‘Capital in the Twenty-First Century’ Reminds Us that Greed Isn’t Good

#EatTheRich is the long overdue rebuttal to “Let them eat cake.”

5 mins read

Capital in the Twenty-First Century
(New Zealand, 103 min.)
Dir. Justin Pemberton

This reviewer can’t help but smile whenever #EatTheRich trends on Twitter. The world is in an escalating crisis as the gap widens between the haves and the have nots, and Twitter mob has the knives out to turn the one-percenters into an all-you-can-eat buffet. This observation isn’t new or novel, but it’s impossible to avoid. Scan the headlines, read the Tweets, and watch the news. Frustration is everywhere. If feels the tension building towards a French Revolution style riot against banks and crooked politicians, so be it. #EatTheRich is the long overdue rebuttal to “Let them eat cake.”

Justin Pemberton’s Capital in the Twenty-First Century argues that a movement akin to the French Revolution is inevitable. The tensions and inequalities today are part of an historical cycle and products of entrenched socio-political forces. The doc adapts Thomas Piketty’s bestseller Capital in the Twenty-First Century and features an energetic array of talking heads gabbing about the history of inequality from the days of feudal landowners to present. Capital is handsomely produced, but also overwhelming with the terrain it covers in a brisk, madcap run throughout history.

Capital in the Twenty-First Century reaches to the final years of the 1700s to contextualise contemporary inequality. It doesn’t really need to go this far back as Pemberton evokes the familiar unrest of the French working class that culminated in sending Louis XVI and Marie Antoinette to the guillotine. The film emphasizes the fairly obvious point that capitalism breeds inequality. The wealthy Wall Street bankers are the French aristocrats of today. However, the film inevitably needs to cover so much terrain in the journey from 1793 to 2019 that much gets lost along the way.

Pemberton pads the academic commentary with a smorgasbord of film clips. An extensive range of public domain silent cinema evokes images of protesting masses and violent skirmishes. Glamour shots from Triumph of the Will convey the rise of Hitler. Film characters ultimately overwhelm the talking heads. Snippets from Tom Hooper’s Les Misérables, for example, evoke the revolutionary air in 1700s’ France through song. Gordon Gekko’s “greed is good” speech exemplifies the perversions of Reagan-era economics. Some clips from the dystopian thriller Elysium, alternatively, speculate about inequality in the future. However, Hollywood creates a different reality than that in which the working class struggles. Capital in the Twenty-First Century often submits to a desire for Hollywood escapism. The extensive film clips offer familiar entertainment, convenient references, and connective tissues, but little in terms of substance.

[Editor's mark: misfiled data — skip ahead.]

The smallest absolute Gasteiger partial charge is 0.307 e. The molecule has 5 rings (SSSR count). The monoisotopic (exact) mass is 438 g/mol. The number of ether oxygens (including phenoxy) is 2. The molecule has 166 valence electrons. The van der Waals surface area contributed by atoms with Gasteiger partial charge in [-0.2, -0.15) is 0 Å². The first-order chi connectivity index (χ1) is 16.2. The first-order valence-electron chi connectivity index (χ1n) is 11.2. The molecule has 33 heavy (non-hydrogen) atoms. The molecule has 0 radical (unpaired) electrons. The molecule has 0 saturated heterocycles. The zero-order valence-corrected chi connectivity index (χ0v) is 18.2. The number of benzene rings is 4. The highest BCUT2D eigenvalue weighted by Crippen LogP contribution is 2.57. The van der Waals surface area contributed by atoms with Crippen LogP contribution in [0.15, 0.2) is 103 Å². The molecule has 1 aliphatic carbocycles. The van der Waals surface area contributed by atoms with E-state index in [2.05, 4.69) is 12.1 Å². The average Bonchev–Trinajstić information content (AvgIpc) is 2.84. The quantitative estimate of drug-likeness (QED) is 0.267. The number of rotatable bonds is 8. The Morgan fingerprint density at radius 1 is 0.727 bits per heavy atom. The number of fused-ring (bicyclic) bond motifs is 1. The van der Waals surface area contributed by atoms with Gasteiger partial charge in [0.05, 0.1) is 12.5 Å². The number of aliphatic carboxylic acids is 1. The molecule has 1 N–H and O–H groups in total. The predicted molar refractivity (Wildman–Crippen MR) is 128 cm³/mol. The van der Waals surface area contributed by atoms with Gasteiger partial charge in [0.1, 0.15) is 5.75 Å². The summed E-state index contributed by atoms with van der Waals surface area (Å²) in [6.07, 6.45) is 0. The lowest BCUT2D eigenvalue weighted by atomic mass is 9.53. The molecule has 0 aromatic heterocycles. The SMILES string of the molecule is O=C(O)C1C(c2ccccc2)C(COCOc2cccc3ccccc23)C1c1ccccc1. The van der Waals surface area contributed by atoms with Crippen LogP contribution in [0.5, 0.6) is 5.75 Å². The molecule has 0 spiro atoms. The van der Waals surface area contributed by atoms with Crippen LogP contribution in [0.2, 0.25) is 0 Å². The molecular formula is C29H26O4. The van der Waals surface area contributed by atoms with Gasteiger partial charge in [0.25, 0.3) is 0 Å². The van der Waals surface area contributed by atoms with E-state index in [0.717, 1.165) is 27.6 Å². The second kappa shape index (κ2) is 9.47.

This approach favours scope over depth as the film checks in with signification episodes in history that shifted economies. From the Holocaust to the Baby Boom to the 2008 financial meltdown, it checks all the boxes while noting an endless cycle of wealth made upon the misery and poverty of others. By the time it gets to the Occupy Wall Street movement and contemporary troubles like offshore banking and cyber-capitalism, the account merely extends the list charges proving capitalism’s failings.

When the film does get into the meat of the power dynamics that breed inequality, though, it’s fascinating. For example, one sequence discusses a psychological experiment in which researchers prescribed circumstances in which two people played Monopoly. The “rich” player would start with more money and both dice, while the “poor” player would have less startup money and move across the board at a slower pace having only one die. The tests consistently found that the “rich” player would never share his or her wealth to better the player and would instead become more boisterous, loud, and status conscious. One sees a similar Monopoly game playing out in American politics today.

More solutions, more voices outside the academy, and more dissections of the struggles people face in the present tense, however, might yield a more satisfying call to arms. The need for change is especially obvious watching the film in the context of COVID-19. By the end of Capital in the Twenty-First Century, however, the doc plays more like a backstory for present reality than a necessary rallying cry for change.

Capital in the Twenty-First Century is now streaming through Kino Marquee in support of local cinemas.

Pat Mullen is the publisher of POV Magazine. He holds a Master’s in Film Studies from Carleton University where his research focused on adaptation and Canadian cinema. Pat has also contributed to outlets including The Canadian Encyclopedia, Paste, That Shelf, Sharp, Xtra, and Complex. He is the vice president of the Toronto Film Critics Association and an international voter for the Golden Globe Awards.

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